> perform 2 operations - find route and query an address... The REST way
                  > would probably be:
                  >
                  > http://google.com/maps/directions?from=foo&to=bar
                  > http://google.com/maps/location?address=blah
                  >
                  > However, if google maps had legacy APIs / SOAP web services such that
                  > the verbs findRoute and queryAddress were firmly instilled in the
                  > verbiage of their user community, it might be a difficult proposition
                  > for them to suddenly introduce a new vocabulary for the same set of
                  > operations to their users. The user community sees them as operations
                  > and not in terms of the resulting resources (directions and
                  location).
                  > Legacy wins over technical correctness.

                  If whatever.com/maps created another set of resources
                  where /directions was replaced by /findRoute
                  and /location was replaced by /queryAddress
                  and everything else worked the same,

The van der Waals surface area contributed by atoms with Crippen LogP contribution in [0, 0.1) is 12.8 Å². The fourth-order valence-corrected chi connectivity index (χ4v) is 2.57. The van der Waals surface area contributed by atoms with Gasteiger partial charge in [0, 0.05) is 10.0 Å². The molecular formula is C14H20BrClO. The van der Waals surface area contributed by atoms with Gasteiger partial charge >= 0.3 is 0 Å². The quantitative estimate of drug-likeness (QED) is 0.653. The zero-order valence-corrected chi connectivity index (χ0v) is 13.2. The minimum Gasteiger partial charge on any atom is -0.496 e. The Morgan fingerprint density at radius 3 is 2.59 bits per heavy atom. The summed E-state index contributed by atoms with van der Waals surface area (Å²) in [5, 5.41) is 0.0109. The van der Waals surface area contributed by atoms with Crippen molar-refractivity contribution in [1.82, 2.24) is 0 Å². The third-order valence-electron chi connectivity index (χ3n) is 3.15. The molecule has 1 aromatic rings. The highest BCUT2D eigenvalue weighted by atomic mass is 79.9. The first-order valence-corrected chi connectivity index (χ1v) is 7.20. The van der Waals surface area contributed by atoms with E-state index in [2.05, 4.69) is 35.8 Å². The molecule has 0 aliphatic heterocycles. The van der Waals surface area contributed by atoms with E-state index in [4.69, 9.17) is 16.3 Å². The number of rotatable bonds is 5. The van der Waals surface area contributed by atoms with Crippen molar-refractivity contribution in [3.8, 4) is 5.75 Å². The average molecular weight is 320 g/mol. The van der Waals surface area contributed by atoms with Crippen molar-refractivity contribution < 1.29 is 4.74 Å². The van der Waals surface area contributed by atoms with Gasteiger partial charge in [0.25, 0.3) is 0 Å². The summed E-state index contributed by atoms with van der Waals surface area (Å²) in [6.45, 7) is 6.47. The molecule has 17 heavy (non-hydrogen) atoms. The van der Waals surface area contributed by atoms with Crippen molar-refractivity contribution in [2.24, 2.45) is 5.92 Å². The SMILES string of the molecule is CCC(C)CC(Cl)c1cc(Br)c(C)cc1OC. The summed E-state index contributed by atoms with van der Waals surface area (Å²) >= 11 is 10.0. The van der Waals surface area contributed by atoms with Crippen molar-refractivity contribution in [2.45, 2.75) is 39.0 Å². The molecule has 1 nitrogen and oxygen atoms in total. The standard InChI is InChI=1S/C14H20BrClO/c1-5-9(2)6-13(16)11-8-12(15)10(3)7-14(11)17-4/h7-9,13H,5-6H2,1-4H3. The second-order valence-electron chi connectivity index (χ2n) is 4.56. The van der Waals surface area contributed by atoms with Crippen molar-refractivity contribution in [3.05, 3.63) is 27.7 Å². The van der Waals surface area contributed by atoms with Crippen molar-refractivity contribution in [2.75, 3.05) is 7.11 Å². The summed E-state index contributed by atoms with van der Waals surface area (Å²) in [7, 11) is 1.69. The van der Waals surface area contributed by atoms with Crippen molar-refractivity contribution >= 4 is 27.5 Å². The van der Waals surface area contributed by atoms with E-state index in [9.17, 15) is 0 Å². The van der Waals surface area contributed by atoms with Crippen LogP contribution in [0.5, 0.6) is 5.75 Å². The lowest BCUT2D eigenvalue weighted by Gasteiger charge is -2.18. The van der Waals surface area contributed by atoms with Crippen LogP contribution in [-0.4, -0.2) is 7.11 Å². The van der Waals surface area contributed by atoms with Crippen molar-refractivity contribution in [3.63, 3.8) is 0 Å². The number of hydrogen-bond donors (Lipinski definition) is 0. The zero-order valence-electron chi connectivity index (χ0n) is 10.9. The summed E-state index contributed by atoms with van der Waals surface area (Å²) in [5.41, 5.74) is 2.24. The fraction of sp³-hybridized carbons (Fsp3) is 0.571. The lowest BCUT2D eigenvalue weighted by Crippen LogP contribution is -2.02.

it's not a technical difference, just a naming difference.

                  Still just GETs with query args, but now with unstylish URIs.


                  Ahhh...imagining that irresistible "new car" smell?
                  Check out new cars at Yahoo! Autos.
                • Bill de hOra
                  ... I should say then that I buy the idea that URLs with domain specific verbs in them are rampant, and can t be conveniently ignored. cheers Bill
                  Message 8 of 9 , Apr 19, 2007
                    Bill de hOra wrote:
                    >
                    >
                    > > On 4/19/07, Keyur Shah <keyurva@...
                    > <mailto:keyurva%40yahoo.com> <mailto:keyurva%40yahoo.com>>
                    > Fwiw, I don't buy this:
                    >
                    > "You customers are used to a certain vocabulary which contains
                    > well-known and well-accepted verbs"
                    >
                    > it's usually the framework designers that are making you do this not
                    > customers (eg most Java frameworks are action/controller based). Take
                    > the frameworks away, and then it's DSL and Domain Model aficionados
                    > designing things in a certain way. Not customers.

                    I should say then that I buy the idea that URLs with "domain specific"